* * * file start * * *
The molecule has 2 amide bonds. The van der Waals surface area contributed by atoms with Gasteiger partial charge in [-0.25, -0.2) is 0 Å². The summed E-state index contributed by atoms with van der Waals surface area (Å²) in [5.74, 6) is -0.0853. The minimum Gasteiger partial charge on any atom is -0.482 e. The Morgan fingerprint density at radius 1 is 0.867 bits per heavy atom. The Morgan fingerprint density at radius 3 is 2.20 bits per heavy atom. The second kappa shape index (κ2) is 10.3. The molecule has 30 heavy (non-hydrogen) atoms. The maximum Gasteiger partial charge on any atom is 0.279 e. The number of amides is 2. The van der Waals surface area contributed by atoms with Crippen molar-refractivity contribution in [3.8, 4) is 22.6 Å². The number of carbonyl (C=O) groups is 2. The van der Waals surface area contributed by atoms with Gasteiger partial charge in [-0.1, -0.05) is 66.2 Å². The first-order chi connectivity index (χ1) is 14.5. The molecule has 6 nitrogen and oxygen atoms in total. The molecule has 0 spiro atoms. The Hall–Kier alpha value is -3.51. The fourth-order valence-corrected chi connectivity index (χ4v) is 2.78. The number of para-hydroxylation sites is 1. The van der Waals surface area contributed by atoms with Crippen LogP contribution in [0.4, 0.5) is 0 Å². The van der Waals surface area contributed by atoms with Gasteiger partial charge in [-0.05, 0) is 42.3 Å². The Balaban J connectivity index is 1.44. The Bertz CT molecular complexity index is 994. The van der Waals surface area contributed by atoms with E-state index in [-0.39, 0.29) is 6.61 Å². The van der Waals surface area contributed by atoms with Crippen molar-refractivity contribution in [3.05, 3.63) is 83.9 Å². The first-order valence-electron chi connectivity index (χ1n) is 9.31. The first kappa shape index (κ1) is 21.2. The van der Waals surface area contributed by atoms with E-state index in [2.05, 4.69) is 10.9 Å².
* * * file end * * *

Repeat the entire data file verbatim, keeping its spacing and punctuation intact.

The molecule has 2 amide bonds. The van der Waals surface area contributed by atoms with Gasteiger partial charge in [-0.25, -0.2) is 0 Å². The summed E-state index contributed by atoms with van der Waals surface area (Å²) in [5.74, 6) is -0.0853. The minimum Gasteiger partial charge on any atom is -0.482 e. The Morgan fingerprint density at radius 1 is 0.867 bits per heavy atom. The Morgan fingerprint density at radius 3 is 2.20 bits per heavy atom. The second kappa shape index (κ2) is 10.3. The molecule has 30 heavy (non-hydrogen) atoms. The maximum Gasteiger partial charge on any atom is 0.279 e. The number of amides is 2. The van der Waals surface area contributed by atoms with Crippen molar-refractivity contribution in [3.8, 4) is 22.6 Å². The number of carbonyl (C=O) groups is 2. The van der Waals surface area contributed by atoms with Gasteiger partial charge in [-0.1, -0.05) is 66.2 Å². The first-order chi connectivity index (χ1) is 14.5. The molecule has 6 nitrogen and oxygen atoms in total. The molecule has 0 spiro atoms. The Hall–Kier alpha value is -3.51. The fourth-order valence-corrected chi connectivity index (χ4v) is 2.78. The number of para-hydroxylation sites is 1. The van der Waals surface area contributed by atoms with Crippen LogP contribution in [0.4, 0.5) is 0 Å². The van der Waals surface area contributed by atoms with Gasteiger partial charge in [-0.05, 0) is 42.3 Å². The Balaban J connectivity index is 1.44. The Bertz CT molecular complexity index is 994. The van der Waals surface area contributed by atoms with E-state index in [-0.39, 0.29) is 6.61 Å². The van der Waals surface area contributed by atoms with Crippen molar-refractivity contribution in [3.05, 3.63) is 83.9 Å². The first-order valence-electron chi connectivity index (χ1n) is 9.31. The first kappa shape index (κ1) is 21.2. The van der Waals surface area contributed by atoms with E-state index in [2.05, 4.69) is 10.9 Å².